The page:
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Rich Boy Cries for Momma by Ethan H. Minsker

Rich Boy Cries for Momma

By Ethan H. Minsker

Pub Date: March 1st, 2013
ISBN: 978-0615721200
Publisher: Minsker & Lee Productions, LLC

Minsker (Barstool Prophets, 2011) delivers a novel about destructive teenagers in suburban Washington, D.C., in the 1980s.

The novel’s dyslexic narrator recounts his and his friends’ adventures as they seek the holy trinity of disaffected youth—drugs, sex and punk rock. The narrator and his pals, whom he calls “a dyslexic mafia,” fight, drink, have sex with girls and generally terrorize whomever they can—rumbling with skinheads, throwing firecrackers at little old ladies. His hippie-turned-yuppie parents, workaholic lawyers who’ve “sold out,” are kind but largely self-absorbed. The narrator, whether at special schools or at home, navigates his troubled relationships with girlfriends, has brushes with the law and partakes in drunken, drug-addled escapades with friends. Punk rock is a major thread of this homespun novel, which covers the narrator’s initial discovery of the music in a record store as well as his eventual disenchantment when he realizes that the punk scene seems to offer just another type of conformity. Throughout, the novel interjects punk lyrics that reinforce—intentionally or not—the scenes’ banality; as with most popular songs, the words become glaringly insipid on the printed page: “And would you feel right if I teach you tonight and put on the bite, all this and more little girl. Minsker provides some deft description in this coming-of-age tale: For example, the narrator describes his father, dressed in an open bathrobe, as “moving quickly through the snow, like some kind of hairless ape” and his barely comprehensible friend, Ukala, as having gray skin “covered with festering pimples that oozed a yellow pus.” At another point, the narrator notes a kooky punk hairstyle and observes that “punks…at their core, were repressed hairdressers”; he also characterizes the juvenile correctional facility where so many of his friends wind up as “a place that didn’t correct, but perfected.” The story occasionally skates near lugubrious self-pity and nostalgia, but the author avoids wallowing in an age-old story of disillusioned teenagers coming to terms with the hypocrisies of the adult world, instead leavening it with a saving sense of humor.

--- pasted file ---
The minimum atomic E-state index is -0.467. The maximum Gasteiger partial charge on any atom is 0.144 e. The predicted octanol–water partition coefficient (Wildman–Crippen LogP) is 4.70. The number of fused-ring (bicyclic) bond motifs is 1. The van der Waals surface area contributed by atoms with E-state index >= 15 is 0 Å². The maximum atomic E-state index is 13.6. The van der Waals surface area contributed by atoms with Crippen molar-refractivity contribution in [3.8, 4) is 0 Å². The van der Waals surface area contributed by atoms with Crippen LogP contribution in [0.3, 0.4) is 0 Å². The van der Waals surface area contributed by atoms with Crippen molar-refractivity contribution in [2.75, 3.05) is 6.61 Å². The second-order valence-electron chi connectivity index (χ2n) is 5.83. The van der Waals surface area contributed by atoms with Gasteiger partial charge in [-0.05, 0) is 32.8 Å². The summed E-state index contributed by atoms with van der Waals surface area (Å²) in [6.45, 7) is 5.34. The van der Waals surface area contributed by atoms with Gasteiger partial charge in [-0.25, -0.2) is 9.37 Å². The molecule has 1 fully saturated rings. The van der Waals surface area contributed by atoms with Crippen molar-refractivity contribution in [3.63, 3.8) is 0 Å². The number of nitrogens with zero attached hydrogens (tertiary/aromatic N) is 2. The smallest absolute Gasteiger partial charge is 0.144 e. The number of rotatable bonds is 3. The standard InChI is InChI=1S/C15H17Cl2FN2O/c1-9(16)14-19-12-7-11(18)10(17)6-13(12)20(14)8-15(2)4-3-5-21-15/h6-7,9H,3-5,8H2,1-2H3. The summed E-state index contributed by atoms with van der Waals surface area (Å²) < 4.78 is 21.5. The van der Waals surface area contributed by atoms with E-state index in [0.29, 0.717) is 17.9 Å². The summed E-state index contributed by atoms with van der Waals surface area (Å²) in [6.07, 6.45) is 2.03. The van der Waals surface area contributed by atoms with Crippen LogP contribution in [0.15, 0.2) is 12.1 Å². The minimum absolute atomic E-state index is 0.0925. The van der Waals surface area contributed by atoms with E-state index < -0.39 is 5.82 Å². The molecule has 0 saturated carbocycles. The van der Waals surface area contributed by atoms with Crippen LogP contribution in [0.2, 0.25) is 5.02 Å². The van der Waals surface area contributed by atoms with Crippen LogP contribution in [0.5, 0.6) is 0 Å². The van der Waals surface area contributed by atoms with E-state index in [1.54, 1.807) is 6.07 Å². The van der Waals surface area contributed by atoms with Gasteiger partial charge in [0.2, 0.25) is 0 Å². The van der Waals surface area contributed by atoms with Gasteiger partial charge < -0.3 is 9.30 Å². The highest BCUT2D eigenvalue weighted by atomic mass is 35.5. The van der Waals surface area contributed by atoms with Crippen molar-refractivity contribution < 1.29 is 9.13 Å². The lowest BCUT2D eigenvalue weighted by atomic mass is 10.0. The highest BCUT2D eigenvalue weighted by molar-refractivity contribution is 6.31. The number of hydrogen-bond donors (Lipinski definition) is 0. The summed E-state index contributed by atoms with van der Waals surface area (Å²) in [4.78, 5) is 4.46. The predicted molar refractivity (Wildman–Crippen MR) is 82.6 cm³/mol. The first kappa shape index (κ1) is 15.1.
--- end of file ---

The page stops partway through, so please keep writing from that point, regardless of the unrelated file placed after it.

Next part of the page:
Despite a few missteps, an enjoyable read: Salinger’s Holden Caulfield meets Bukowski’s Henry Chinaski.